Urban folk to benefit but private doctors worry
KUALA LUMPUR: The government's move to expand community clinics, to be known as 1Malaysia Clinics, in urban areas similar to government clinics in rural areas got the thumbs up from the public and health ministry.
Director-General of Health Tan Sri Dr Ismail Merican said the 1Malaysia Clinics would ensure that the public gets prompt treatment for minor ailments, including wound dressings.
"Although the clinics will be manned by trained paramedics, we will also put in a mechanism for doctors to go on a regular basis to these clinics."
He said the 1Malaysia Clinics would have standard operating procedures to provide not only treatment for minor ailments, but also to handle emergencies and put in place a referral system.
Director-General of Health Tan Sri Dr Ismail Merican says the clinics will ensure prompt treatment of minor ailments
Najib, in his 2010 Budget speech yesterday, said these clinics would be opened in rented shop lots at housing areas for the convenience of the community to seek treatment for fever, cough and flu.
He added that these clinics would be manned by medical assistants and would operate daily from 10am to 10pm.
For a start, an allocation of RM10 million would be provided to establish 50 clinics in selected areas.
Dr Ismail also welcomed the move by the government to allocate RM14.8 billion to manage, build and upgrade hospitals and clinics.
"With the hospitals and clinics upgraded, the rakyat can be assured of better services from doctors who will have a better environment to work in," he said.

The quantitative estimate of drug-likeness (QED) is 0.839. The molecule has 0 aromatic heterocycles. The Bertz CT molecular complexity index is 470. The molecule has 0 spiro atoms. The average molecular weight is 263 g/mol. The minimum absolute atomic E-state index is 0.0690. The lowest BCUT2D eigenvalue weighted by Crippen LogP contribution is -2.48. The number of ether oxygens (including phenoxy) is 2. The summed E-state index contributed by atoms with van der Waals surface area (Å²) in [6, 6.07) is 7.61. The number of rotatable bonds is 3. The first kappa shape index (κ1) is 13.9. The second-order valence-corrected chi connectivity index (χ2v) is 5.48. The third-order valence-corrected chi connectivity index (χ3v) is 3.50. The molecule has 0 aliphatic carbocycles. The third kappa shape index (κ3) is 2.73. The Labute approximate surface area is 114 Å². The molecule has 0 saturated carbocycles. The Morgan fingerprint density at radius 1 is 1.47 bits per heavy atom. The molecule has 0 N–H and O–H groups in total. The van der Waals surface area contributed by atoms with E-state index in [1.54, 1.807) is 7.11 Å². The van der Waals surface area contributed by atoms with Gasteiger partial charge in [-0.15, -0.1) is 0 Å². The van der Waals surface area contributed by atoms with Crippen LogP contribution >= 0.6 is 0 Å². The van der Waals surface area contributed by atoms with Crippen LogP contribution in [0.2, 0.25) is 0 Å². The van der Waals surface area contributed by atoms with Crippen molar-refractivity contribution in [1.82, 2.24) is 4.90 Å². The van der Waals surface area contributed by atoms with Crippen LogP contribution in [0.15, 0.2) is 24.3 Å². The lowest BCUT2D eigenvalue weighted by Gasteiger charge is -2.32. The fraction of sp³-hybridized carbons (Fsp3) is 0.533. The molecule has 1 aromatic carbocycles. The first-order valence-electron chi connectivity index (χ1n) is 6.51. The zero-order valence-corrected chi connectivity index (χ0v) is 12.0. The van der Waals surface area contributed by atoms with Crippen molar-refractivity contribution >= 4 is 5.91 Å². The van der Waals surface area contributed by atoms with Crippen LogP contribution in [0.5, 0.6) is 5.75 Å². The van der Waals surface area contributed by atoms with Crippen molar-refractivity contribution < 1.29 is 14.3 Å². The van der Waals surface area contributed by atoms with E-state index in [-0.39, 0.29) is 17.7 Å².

Construction and upgrading of hospitals for next year would include those in Kluang, Bera, Shah Alam, Alor Gajah and Tampoi.
However, private general practitioners are worried that the setting up of the 1Malaysia Clinics in urban areas might affect their business.
Malaysian Medical Association president Dr David Quek Kwang Leng said it would definitely affect the income of general practitioners who were already hit by the economic recession, and having to compete with pharmacies.
"We are also worried about the task shifting, namely the medical assistants, being designated for non-critical services.
"It may be cost-effective in the short-term but the ministry must look into its implementation in the long term."
He said every year, some 2,500 doctors would be graduating and joining the employment field and they must be placed in remote and urban areas.
"We are not against the setting up of 1Malaysia Clinics in remote and rural areas. But, there are enough clinics to handle patients in urban areas," said Dr Quek.
Furthermore, he added, the association wondered whether the paramedics were trained well enough to handle patients with minor ailments.
Several people, when contacted, said that they welcomed the 1Malaysia Clinics as they no longer have to queue up at the hospital's outpatient clinics and emergency department for minor ailments.
Businessman S. Francis, 61, said the move was timely especially with many facing financial problems due to the economic crisis.
"There are many people who cannot afford to go to private hospitals and clinics to get treatment for minor ailments," he said.